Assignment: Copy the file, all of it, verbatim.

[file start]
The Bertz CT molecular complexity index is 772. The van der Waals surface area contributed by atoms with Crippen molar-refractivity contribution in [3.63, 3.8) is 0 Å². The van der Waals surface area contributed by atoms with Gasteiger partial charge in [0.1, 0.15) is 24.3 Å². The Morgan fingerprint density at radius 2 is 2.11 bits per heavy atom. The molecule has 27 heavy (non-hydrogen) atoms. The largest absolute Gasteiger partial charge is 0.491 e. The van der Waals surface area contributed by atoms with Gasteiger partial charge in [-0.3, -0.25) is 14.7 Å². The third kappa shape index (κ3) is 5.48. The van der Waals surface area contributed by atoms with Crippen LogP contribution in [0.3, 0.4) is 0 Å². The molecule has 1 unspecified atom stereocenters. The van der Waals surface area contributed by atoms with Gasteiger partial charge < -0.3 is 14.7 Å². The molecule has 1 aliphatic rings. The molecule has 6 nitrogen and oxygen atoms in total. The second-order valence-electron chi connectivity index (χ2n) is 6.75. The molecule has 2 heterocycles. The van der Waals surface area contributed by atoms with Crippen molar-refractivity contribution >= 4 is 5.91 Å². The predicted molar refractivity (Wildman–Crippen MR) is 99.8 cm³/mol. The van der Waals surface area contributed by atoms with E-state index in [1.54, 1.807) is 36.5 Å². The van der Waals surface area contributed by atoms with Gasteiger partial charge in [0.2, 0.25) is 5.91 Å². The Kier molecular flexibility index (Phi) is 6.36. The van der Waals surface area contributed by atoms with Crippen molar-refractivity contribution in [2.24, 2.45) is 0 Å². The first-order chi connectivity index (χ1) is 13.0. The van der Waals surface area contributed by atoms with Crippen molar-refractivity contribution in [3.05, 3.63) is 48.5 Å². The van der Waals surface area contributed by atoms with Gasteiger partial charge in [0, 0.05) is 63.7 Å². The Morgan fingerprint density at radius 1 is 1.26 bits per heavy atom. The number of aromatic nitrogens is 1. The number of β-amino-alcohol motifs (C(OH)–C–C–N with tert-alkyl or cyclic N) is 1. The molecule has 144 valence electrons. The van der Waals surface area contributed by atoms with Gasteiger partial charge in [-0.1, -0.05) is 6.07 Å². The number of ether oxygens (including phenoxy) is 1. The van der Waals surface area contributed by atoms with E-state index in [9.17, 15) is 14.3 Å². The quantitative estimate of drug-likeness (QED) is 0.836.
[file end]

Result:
The Bertz CT molecular complexity index is 772. The van der Waals surface area contributed by atoms with Crippen molar-refractivity contribution in [3.63, 3.8) is 0 Å². The van der Waals surface area contributed by atoms with Gasteiger partial charge in [0.1, 0.15) is 24.3 Å². The Morgan fingerprint density at radius 2 is 2.11 bits per heavy atom. The molecule has 27 heavy (non-hydrogen) atoms. The largest absolute Gasteiger partial charge is 0.491 e. The van der Waals surface area contributed by atoms with Gasteiger partial charge in [-0.3, -0.25) is 14.7 Å². The third kappa shape index (κ3) is 5.48. The van der Waals surface area contributed by atoms with Crippen LogP contribution in [0.3, 0.4) is 0 Å². The molecule has 1 unspecified atom stereocenters. The van der Waals surface area contributed by atoms with Gasteiger partial charge < -0.3 is 14.7 Å². The molecule has 1 aliphatic rings. The molecule has 6 nitrogen and oxygen atoms in total. The second-order valence-electron chi connectivity index (χ2n) is 6.75. The molecule has 2 heterocycles. The van der Waals surface area contributed by atoms with Crippen molar-refractivity contribution >= 4 is 5.91 Å². The predicted molar refractivity (Wildman–Crippen MR) is 99.8 cm³/mol. The van der Waals surface area contributed by atoms with E-state index in [1.54, 1.807) is 36.5 Å². The van der Waals surface area contributed by atoms with Gasteiger partial charge in [0.2, 0.25) is 5.91 Å². The Kier molecular flexibility index (Phi) is 6.36. The van der Waals surface area contributed by atoms with Crippen molar-refractivity contribution in [2.24, 2.45) is 0 Å². The first-order chi connectivity index (χ1) is 13.0. The van der Waals surface area contributed by atoms with Crippen molar-refractivity contribution in [3.05, 3.63) is 48.5 Å². The van der Waals surface area contributed by atoms with Gasteiger partial charge in [0, 0.05) is 63.7 Å². The Morgan fingerprint density at radius 1 is 1.26 bits per heavy atom. The number of aromatic nitrogens is 1. The number of β-amino-alcohol motifs (C(OH)–C–C–N with tert-alkyl or cyclic N) is 1. The molecule has 144 valence electrons. The van der Waals surface area contributed by atoms with Gasteiger partial charge in [-0.1, -0.05) is 6.07 Å². The number of ether oxygens (including phenoxy) is 1. The van der Waals surface area contributed by atoms with E-state index in [9.17, 15) is 14.3 Å². The quantitative estimate of drug-likeness (QED) is 0.836.